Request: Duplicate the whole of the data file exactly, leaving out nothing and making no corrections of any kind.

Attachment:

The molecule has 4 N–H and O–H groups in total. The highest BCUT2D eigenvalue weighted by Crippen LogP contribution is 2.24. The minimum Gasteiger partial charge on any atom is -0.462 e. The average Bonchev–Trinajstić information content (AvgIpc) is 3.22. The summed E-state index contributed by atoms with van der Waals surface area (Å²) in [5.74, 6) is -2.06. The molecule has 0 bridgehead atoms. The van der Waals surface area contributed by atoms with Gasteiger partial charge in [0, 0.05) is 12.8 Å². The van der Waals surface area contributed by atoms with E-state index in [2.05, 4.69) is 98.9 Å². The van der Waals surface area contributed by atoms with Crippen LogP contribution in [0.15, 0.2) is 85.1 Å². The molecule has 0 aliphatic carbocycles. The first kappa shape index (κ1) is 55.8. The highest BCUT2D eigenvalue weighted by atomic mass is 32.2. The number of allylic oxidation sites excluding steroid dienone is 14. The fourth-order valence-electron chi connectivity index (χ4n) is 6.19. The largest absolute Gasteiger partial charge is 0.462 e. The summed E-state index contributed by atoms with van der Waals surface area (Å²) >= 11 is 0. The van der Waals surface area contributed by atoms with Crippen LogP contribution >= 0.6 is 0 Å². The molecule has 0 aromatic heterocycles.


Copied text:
The molecule has 4 N–H and O–H groups in total. The highest BCUT2D eigenvalue weighted by Crippen LogP contribution is 2.24. The minimum Gasteiger partial charge on any atom is -0.462 e. The average Bonchev–Trinajstić information content (AvgIpc) is 3.22. The summed E-state index contributed by atoms with van der Waals surface area (Å²) in [5.74, 6) is -2.06. The molecule has 0 bridgehead atoms. The van der Waals surface area contributed by atoms with Gasteiger partial charge in [0, 0.05) is 12.8 Å². The van der Waals surface area contributed by atoms with E-state index in [2.05, 4.69) is 98.9 Å². The van der Waals surface area contributed by atoms with Crippen LogP contribution in [0.15, 0.2) is 85.1 Å². The molecule has 0 aliphatic carbocycles. The first kappa shape index (κ1) is 55.8. The highest BCUT2D eigenvalue weighted by atomic mass is 32.2. The number of allylic oxidation sites excluding steroid dienone is 14. The fourth-order valence-electron chi connectivity index (χ4n) is 6.19. The largest absolute Gasteiger partial charge is 0.462 e. The summed E-state index contributed by atoms with van der Waals surface area (Å²) >= 11 is 0. The van der Waals surface area contributed by atoms with Crippen LogP contribution >= 0.6 is 0 Å². The molecule has 0 aromatic heterocycles.